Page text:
- Writing a Business Plan
- Financial Statements
- Business Forecasting
- Business Checklist
4. FORECASTED BREAK-EVEN ANALYSIS
The next analysis to appear in your financial plan is the Forecasted Break-even Analysis. A Break Even Analysis, in its simplest form, is a tool used to determine the level of sales a business must earn in order to achieve neither a profit nor a loss. In other words, the point at which a company's Net Income is ZERO (revenues - expenses = 0).
The break-even analysis focuses mainly on the items included in a company's income statement (IE revenues and expenses). Moreover, the Break-even Analysis relies on your forecasted Fixed Costs, your forecasted Variable Costs and your forecasted Selling Price(s). Forecasted Fixed Costs are costs and expenses that do NOT fluctuate with sales increases or decreases. Forecasted Variable Costs are costs and expenses that DO fluctuate with sales increases or decreases. A Forecasted Selling Price (s) is the price or prices you plan to sell your product at.
Your Forecasted Break-even analysis can consist of one page or two pages; depending upon how much detail you decide to offer. For example, J&B Incorporated's forecasted break-even analysis, presented below, consists of two parts. PART A provides the reader with all information required in making the break-even calculation. PART B shows the actual break-even calculation.
FORECASTED BREAK-EVEN ANALYSIS
|CONTRIBUTION MARGIN:||YEAR 1||YEAR 2||YEAR 3|
|Selling Price per unit (note 1)||$73.89||$68.01||$67.61|
|Weighted Average Variable Cost per unit||$16.50||$14.79||$12.10|
|CONTRIBUTION MARGIN PER UNIT||$57.39||$53.22||$55.51|
|FIXED COSTS PER YEAR:|
|Advertising Expense (note 3)||$130,000||$150,000||$170,000|
|Wages & Employee Benefits (note 4)||$122,366||$136,153||$167,421|
|Casual Labor (note 5)||$ 2,400||$ 3,000||$ 3,600|
|Office Supplies (note 6)||$ 1,500||$ 1,715||$ 1,908|
|Rent Expense (note 7)||$ 12,000||$ 12,600||$ 13,230|
|Telephone/Fax Expense (note 8)||$ 3,600||$ 3,840||$ 4,080|
|Professional Services (note 9)||$ 7,000||$ 3,500||$ 4,000|
|Insurance Expenses (note 10)||$ 1,500||$ 1,650||$ 1,815|
|Toll-free Charges above Variable Cost (note 11)||$ 15,685||$ 20,706||$ 25,408|
|Bad Debt Expense (note 12)||$ 5,824||$ 6,738||$ 7,844|
|Interest on Operating Loan (note 13)||$ 2,000||$ nil||$ nil|
|Internet Storage & Accounts Expense (note 14)||$ 2,550||$ 2,700||$ 2,865|
|Miscellaneous Expenses (note 15)||$ 2,400||$ 2,600||$ 2,800|
|Depreciation Expense - Equipment (note 16)||$ 3,142||$ 4,392||$ 6,392|
|Depreciation Expense- Furniture (note 17)||$ 606||$ 906||$ 1,306|
|Amortization of Initial Development Costs (note 18)||$ 15,924||$ 15,924||$ 15,924|
|Amortization of Future Development Costs (note 19)||$ 24,720||$ 55,215||$ 86,575|
TOTAL OPERATING/FIXED COSTS
|Note: all J&B's Operating Expenses are considered to Fixed Costs!|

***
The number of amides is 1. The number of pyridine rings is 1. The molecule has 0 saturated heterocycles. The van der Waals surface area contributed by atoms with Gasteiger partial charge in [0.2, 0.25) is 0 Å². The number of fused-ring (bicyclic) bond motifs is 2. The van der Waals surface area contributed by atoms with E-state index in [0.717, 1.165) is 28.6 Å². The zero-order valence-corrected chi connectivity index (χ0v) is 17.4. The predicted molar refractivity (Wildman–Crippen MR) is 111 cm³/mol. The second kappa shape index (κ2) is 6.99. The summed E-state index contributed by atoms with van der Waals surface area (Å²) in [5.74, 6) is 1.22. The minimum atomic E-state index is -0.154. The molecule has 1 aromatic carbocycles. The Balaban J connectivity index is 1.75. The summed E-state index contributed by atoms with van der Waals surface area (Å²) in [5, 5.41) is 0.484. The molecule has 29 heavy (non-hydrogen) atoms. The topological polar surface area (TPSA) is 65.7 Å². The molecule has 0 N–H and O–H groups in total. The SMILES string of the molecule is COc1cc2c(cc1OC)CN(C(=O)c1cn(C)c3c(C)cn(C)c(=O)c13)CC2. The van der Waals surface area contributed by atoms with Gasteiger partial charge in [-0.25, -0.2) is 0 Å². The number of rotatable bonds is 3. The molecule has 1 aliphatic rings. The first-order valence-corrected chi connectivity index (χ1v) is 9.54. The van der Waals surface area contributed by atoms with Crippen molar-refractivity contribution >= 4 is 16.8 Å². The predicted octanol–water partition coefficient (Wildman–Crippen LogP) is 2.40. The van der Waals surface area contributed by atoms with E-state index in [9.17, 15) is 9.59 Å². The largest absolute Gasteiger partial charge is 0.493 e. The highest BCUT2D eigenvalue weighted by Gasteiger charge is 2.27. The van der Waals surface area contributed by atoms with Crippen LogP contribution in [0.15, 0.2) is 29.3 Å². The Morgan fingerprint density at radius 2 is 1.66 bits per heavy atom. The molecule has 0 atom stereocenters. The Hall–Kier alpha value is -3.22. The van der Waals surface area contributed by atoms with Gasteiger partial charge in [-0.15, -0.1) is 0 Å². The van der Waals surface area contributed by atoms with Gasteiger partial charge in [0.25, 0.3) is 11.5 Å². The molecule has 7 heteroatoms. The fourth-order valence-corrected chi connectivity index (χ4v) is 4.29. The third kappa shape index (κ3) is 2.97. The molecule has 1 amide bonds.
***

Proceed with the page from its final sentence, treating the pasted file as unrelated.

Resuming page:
BREAK-EVEN CALCULATION (IN UNITS)
FOR YEARS 1, 2, 3
|Year 1||Year 2||Year 3|
|Fixed Costs divided by Contribution Margin (Break-even)||=||6,155 units||7,923 units||9,281 units|
|Forecasted Sales in units per year||=||7,882 units||9,907 units||11,602 units|
|Forecasted Sales above Break-even||=||1,727 units||1,984 units||2,321 units|
|J&B is forecasting sales of 1,727 units above its break-even point in year one, 1,984 units above break-even in year two and 2,321 units above break-even in year three.|
In the above example, notice that J&B calculates its break-even point and provides an indication of how many units it plans to sell above its break-even point. To do this, J&B simply subtracts each years' forecasted break-even point from the number of units it plans to sell in each forecasted year.
Also notice: J&B provides readers with all figures needed to calculate the break-even point. You may elect to use this format or you may decide to only provide the break-even calculations. Whichever format you decide, be sure your break-even point is calculated over a three year period - one column for each forecasted year. You may also decide to provide the reader with an explanation on why your forecasted break-even point is increasing or decreasing. For example, J&B's break-even point is increasing due to the company's planned decrease in its selling price, its estimated increase in variable costs, and its planned increase in fixed costs. As a result, the company is earning a lower contribution margin on each sale made during year two and three. Thus less "money" is contributing to their higher fixed costs.
This concludes our discussion on how your projected break-even analysis should appear in your Financial Plan. Remember, it is imperative to understand the theory behind the break-even analysis before attempting to forecast your own. To learn more about this financial analysis, please refer to the section entitled "The Break-even Analysis". When you understand the theory behind each financial statement and analysis, you will be equipped with the necessary tools needed Forecast Your Own Forecasted Financial Statements.